30 Apr Videogame localization: let’s crunch some numbers
According to Newzoo, 2.1 billion people play videogames worldwide. Of these, 26,2 million people play videogames just in Italy.
Videogames are a market that has seen a tremendous growth in the last decades and will grow steadily for the foreseeable future.
A little perspective: a game released in 1996, Crash Bandicoot, cost 1.6 million dollars to develop, while 2013’s Grand Theft Auto V cost 265 million dollars. The latter went and generated 6 billion dollars in revenue, making it the most profitable standalone multimedia product ever.
The videogame industry is a 138 billion dollars affair, making it the biggest multimedia industry sector. That’s right, it’s worth more than movies.
Of course, as time went on, videogames became more and more complex and more and more eloquent. This is what matters to us!
Space Invaders (1978), had (we’re being generous), ten written words, two of which were the now eponymous “Game Over”. Today, games can reach astonishingly high word-counts. Baldur’s Gate II (2001)’s script is more than 1.000.000 words long
According to Nimdzi, game localization is a 330-million-dollar market, projected to grow 30% by 2021. Keywords International and Pole to Win dominate the landscape.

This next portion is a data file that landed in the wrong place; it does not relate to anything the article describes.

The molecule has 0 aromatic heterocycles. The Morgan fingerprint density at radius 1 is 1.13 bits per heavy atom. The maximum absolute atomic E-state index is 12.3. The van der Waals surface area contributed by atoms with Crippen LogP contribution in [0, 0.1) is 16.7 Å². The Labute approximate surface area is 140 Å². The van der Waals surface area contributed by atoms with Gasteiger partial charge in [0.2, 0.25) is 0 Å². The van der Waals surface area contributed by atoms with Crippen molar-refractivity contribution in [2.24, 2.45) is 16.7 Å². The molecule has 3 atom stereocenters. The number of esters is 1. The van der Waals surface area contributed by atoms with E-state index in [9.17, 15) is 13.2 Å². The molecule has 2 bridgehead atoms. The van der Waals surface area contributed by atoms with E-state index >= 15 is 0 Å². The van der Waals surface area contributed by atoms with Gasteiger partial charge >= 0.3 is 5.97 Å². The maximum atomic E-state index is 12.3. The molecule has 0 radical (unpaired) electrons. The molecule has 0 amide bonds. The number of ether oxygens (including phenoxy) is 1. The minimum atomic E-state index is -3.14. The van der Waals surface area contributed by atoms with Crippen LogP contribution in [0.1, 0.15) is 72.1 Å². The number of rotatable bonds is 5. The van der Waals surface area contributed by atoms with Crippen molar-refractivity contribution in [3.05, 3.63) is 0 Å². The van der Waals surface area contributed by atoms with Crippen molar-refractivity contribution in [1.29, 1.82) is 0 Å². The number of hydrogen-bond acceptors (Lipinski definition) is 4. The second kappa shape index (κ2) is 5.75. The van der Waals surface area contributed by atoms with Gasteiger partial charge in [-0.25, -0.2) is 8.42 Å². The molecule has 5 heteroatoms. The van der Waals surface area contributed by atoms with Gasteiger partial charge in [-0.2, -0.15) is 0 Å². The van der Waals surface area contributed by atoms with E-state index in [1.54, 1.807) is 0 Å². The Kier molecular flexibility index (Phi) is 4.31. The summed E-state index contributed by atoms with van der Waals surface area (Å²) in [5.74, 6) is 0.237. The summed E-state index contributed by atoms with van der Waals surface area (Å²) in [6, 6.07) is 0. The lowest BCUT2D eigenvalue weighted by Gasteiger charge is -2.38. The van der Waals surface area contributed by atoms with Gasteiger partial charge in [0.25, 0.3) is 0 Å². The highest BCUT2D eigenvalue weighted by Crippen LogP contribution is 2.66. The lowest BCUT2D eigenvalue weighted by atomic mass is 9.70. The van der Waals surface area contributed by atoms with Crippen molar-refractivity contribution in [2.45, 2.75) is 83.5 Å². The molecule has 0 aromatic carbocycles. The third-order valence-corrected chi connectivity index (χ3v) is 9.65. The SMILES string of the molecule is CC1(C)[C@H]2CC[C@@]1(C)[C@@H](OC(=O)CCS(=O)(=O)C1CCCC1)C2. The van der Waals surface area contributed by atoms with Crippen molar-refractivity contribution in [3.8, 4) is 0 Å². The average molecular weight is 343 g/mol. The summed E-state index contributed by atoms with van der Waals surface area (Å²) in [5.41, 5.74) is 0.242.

This is just a brief overview of the behemoth that the videogames industry has grown to be in the last decade. All this was necessary to say that the answer to the question “is it worth it to localize my videogame” is – in most cases – a resounding “Yes”.
As you can probably guess, bringing your game to as many people as possible can’t be a bad thing. As localizable elements in games got more and more prominent, localization rapidly came to be a necessity, to accommodate the larger scope that the videogame medium was striving to achieve. You may think that by now, everyone who is interested in playing videogames would know English. For sure, many people play videogames in English but it has been proven that people prefer to read, hear, watch content in their native language if they can help it. As we said, Italy has 26,2 million gamers. Why not cater to them in the best way possible?
Just above, I said that “in most cases” it is worth to bring your game to as wide an audience as possible. There are cases where a cost-benefit analysis will dictate that no, for such a small pool of players English will have to do. It is very important to gauge whether a market would be receptive to a localized videogame, and nowadays data such as ROI is taken into consideration when deciding to localize a videogame for some markets. What’s certain, though, is that on the whole, the market will grow and there will be many opportunities to gain new players by localizing videogame content: the future is no doubt very bright for videogame localization!
Stay tuned for more snippets of info about the game industry and the vast and marvelous world of videogame localization!